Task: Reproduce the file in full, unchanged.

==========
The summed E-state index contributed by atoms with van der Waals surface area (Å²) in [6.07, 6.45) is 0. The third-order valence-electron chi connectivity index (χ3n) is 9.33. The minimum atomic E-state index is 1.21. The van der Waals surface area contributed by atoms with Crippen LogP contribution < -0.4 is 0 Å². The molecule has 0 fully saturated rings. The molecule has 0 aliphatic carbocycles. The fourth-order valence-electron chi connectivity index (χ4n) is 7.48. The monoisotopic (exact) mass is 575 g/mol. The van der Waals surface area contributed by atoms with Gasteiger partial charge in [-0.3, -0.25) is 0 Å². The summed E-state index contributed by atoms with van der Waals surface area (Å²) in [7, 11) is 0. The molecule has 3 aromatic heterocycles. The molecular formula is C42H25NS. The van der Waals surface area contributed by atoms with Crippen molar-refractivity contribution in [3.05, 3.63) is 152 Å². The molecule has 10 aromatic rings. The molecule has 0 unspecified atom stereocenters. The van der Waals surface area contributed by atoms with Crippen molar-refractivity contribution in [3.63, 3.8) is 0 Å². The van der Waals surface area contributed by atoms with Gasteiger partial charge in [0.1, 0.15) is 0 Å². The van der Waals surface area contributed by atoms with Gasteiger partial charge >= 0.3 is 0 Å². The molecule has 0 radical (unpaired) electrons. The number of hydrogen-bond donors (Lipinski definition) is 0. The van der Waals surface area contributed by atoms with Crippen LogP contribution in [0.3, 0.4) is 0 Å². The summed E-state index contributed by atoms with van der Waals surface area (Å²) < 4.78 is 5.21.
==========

The summed E-state index contributed by atoms with van der Waals surface area (Å²) in [6.07, 6.45) is 0. The third-order valence-electron chi connectivity index (χ3n) is 9.33. The minimum atomic E-state index is 1.21. The van der Waals surface area contributed by atoms with Crippen LogP contribution < -0.4 is 0 Å². The molecule has 0 fully saturated rings. The molecule has 0 aliphatic carbocycles. The fourth-order valence-electron chi connectivity index (χ4n) is 7.48. The monoisotopic (exact) mass is 575 g/mol. The van der Waals surface area contributed by atoms with Gasteiger partial charge in [-0.3, -0.25) is 0 Å². The summed E-state index contributed by atoms with van der Waals surface area (Å²) in [7, 11) is 0. The molecule has 3 aromatic heterocycles. The molecular formula is C42H25NS. The van der Waals surface area contributed by atoms with Crippen molar-refractivity contribution in [3.05, 3.63) is 152 Å². The molecule has 10 aromatic rings. The molecule has 0 unspecified atom stereocenters. The van der Waals surface area contributed by atoms with Crippen molar-refractivity contribution in [3.63, 3.8) is 0 Å². The van der Waals surface area contributed by atoms with Gasteiger partial charge in [0.1, 0.15) is 0 Å². The van der Waals surface area contributed by atoms with Gasteiger partial charge >= 0.3 is 0 Å². The molecule has 0 radical (unpaired) electrons. The number of hydrogen-bond donors (Lipinski definition) is 0. The van der Waals surface area contributed by atoms with Crippen LogP contribution in [0.3, 0.4) is 0 Å². The summed E-state index contributed by atoms with van der Waals surface area (Å²) < 4.78 is 5.21.